Some benefits I've seen: The transition to school went very smoothly, both socially and academically. Her first grade teacher told me that you can often tell who the daycare kids are for that reason -- they're already acclimated, so to speak. That's also true immunity-wise, in my experience. Since she'd already been through the petri dish, my daughter has missed maybe one day of school each year.

Thing you can do to make the most of daycare: While drop-offs can be touch and go depending on your child's age, don't always be in a rush to leave at pickup time. Hang out sometimes. You'll get to know the staff, you'll get to know your child's friends, you'll have a better understanding of things. It'll be useful in the short term to assuage your concerns, and in the long term when your child tells you that Tyler's having a birthday party, and you know all about him already.
posted by gnomeloaf at 8:51 PM on June 28, 2008


Both my girls have been in daycare, and my current daycare, a small, inhome daycare, is the best I've had, though I've had no truly bad daycare experiences (and my eldest is 11). I think the daycare center vs home daycare debate is an interesting one, with pros and cons on both sides. I've personally been really happy with our choice to do small, family settings for the baby and toddler years, and then switch to a more structured setting for the older years (for my eldest, that was the YMCA). Our youngest is two, and has been in this daycare since about 6 months old. I personally prefer a pretty casual setting for this age-the first daycare we tried was very structured, very neat and clean (always scary for me with small children around) and not particularly focused on child's needs. Our current daycare is on a small family farm. The kids (there are usually about 3 toddlers there at one time) spend huge amounts of time playing outside, watch almost no television, eat huge meals and take long naps (toddler peer pressure, I guess-they all do better than they do at home). She doesn't believe in a curriculum at this age, but does do lots of exploratory stuff and large motor stuff-climbing and playing in sand and looking at bugs and getting eggs. It's great, and my daughter rarely wants to leave when I come and get her. She was a very cling infant, who had a really hard time being away from us (completely unlike my eldest, who was perfectly content being cared for by other people), and this daycare provider committed to me that she wouldn't take another baby til mine had adjusted-and she really spent whole days basically carrying her around and looking at things and rocking.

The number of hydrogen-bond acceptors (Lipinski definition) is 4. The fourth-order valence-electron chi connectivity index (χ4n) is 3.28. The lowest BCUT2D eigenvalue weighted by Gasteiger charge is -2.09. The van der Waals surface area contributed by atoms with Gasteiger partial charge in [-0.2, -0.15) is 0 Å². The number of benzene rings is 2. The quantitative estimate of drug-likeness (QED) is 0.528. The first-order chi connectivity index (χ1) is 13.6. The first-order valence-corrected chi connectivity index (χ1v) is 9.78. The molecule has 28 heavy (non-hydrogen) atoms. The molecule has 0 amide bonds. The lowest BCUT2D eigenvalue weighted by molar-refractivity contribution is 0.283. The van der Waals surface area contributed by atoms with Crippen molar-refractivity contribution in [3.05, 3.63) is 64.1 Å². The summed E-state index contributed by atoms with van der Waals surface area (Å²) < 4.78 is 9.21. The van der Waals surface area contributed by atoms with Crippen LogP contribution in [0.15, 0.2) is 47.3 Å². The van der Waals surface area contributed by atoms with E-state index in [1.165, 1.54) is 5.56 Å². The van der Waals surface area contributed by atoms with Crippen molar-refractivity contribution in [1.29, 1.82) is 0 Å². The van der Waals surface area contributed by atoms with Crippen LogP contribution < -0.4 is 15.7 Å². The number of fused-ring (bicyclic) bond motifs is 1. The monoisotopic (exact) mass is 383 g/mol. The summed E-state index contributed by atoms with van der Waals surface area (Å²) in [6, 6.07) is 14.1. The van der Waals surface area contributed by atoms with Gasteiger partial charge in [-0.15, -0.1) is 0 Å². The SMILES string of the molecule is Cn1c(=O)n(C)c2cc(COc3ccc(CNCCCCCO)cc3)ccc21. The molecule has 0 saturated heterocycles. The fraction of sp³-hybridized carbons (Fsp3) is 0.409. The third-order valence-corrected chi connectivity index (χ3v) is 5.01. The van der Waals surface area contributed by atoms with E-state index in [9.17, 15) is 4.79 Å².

I also suggest you go with your gut feeling about a place. Do the kids seem happy? If there's structure, is it an appropriate level for the age of the children? Is the TV on all day long? Are babies cuddled and rocked a lot? Check with your local childcare certification folks and see if there's anything they can tell you about the place.

As an aside, in my job one of the things we do is investigate abuse allegations in daycare settings, and I don't think I see any difference in numbers of complaints between centers vs family settings. The underlying issue in most family daycare allegations we investigate is just a daycare that is way too overloaded with kids-often one that is much cheaper than others, and has lots of kids coming and going and a provider who just can't keep up. The issues in centers seem to revolve more around staff turnover, and staff members who are new or not well trained and have problems. (After all, most family daycare providers are also parents, so have experience with children-doesn't mean they're good with kids, but it's something. Many daycare center employees are young folks without kids-they might have lots of energy and enthusiasm but less experience with the actual reality of being with small children all day long. On the other hand, they have other staff presumably keeping an eye on them and the benefit of some adult company to help ease frustration as the day goes on).
posted by purenitrous at 7:02 PM on June 29, 2008